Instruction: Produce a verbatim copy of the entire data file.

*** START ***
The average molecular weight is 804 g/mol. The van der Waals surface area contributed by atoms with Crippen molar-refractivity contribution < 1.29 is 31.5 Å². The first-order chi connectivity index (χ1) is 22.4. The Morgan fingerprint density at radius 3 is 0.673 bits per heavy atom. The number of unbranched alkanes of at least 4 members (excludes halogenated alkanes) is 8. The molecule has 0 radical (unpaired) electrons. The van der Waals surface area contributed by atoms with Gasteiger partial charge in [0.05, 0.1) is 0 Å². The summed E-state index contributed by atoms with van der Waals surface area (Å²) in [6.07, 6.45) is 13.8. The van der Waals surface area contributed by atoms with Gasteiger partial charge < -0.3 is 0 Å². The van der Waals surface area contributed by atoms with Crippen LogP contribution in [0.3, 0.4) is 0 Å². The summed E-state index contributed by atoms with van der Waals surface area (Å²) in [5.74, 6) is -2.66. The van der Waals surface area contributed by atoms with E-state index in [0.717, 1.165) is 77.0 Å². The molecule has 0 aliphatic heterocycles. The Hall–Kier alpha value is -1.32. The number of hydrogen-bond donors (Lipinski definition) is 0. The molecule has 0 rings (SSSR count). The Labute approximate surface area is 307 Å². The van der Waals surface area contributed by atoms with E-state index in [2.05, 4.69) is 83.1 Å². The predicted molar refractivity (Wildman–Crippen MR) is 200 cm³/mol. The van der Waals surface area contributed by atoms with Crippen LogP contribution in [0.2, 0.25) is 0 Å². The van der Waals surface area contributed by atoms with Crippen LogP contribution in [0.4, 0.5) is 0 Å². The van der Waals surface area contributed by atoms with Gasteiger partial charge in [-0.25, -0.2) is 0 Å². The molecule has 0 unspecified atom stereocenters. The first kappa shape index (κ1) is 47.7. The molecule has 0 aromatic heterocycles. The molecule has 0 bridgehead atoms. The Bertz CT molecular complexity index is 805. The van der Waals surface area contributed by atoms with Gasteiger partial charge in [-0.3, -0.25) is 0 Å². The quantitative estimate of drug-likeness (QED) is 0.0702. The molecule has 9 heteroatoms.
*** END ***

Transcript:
The average molecular weight is 804 g/mol. The van der Waals surface area contributed by atoms with Crippen molar-refractivity contribution < 1.29 is 31.5 Å². The first-order chi connectivity index (χ1) is 22.4. The Morgan fingerprint density at radius 3 is 0.673 bits per heavy atom. The number of unbranched alkanes of at least 4 members (excludes halogenated alkanes) is 8. The molecule has 0 radical (unpaired) electrons. The van der Waals surface area contributed by atoms with Gasteiger partial charge in [0.05, 0.1) is 0 Å². The summed E-state index contributed by atoms with van der Waals surface area (Å²) in [6.07, 6.45) is 13.8. The van der Waals surface area contributed by atoms with Gasteiger partial charge < -0.3 is 0 Å². The van der Waals surface area contributed by atoms with Crippen LogP contribution in [0.3, 0.4) is 0 Å². The summed E-state index contributed by atoms with van der Waals surface area (Å²) in [5.74, 6) is -2.66. The van der Waals surface area contributed by atoms with E-state index in [0.717, 1.165) is 77.0 Å². The molecule has 0 aliphatic heterocycles. The Hall–Kier alpha value is -1.32. The number of hydrogen-bond donors (Lipinski definition) is 0. The molecule has 0 rings (SSSR count). The Labute approximate surface area is 307 Å². The van der Waals surface area contributed by atoms with E-state index in [2.05, 4.69) is 83.1 Å². The predicted molar refractivity (Wildman–Crippen MR) is 200 cm³/mol. The van der Waals surface area contributed by atoms with Crippen LogP contribution in [0.2, 0.25) is 0 Å². The van der Waals surface area contributed by atoms with Crippen LogP contribution in [0.4, 0.5) is 0 Å². The van der Waals surface area contributed by atoms with Gasteiger partial charge in [-0.25, -0.2) is 0 Å². The molecule has 0 unspecified atom stereocenters. The first kappa shape index (κ1) is 47.7. The molecule has 0 aromatic heterocycles. The molecule has 0 bridgehead atoms. The Bertz CT molecular complexity index is 805. The van der Waals surface area contributed by atoms with Gasteiger partial charge in [-0.3, -0.25) is 0 Å². The quantitative estimate of drug-likeness (QED) is 0.0702. The molecule has 9 heteroatoms.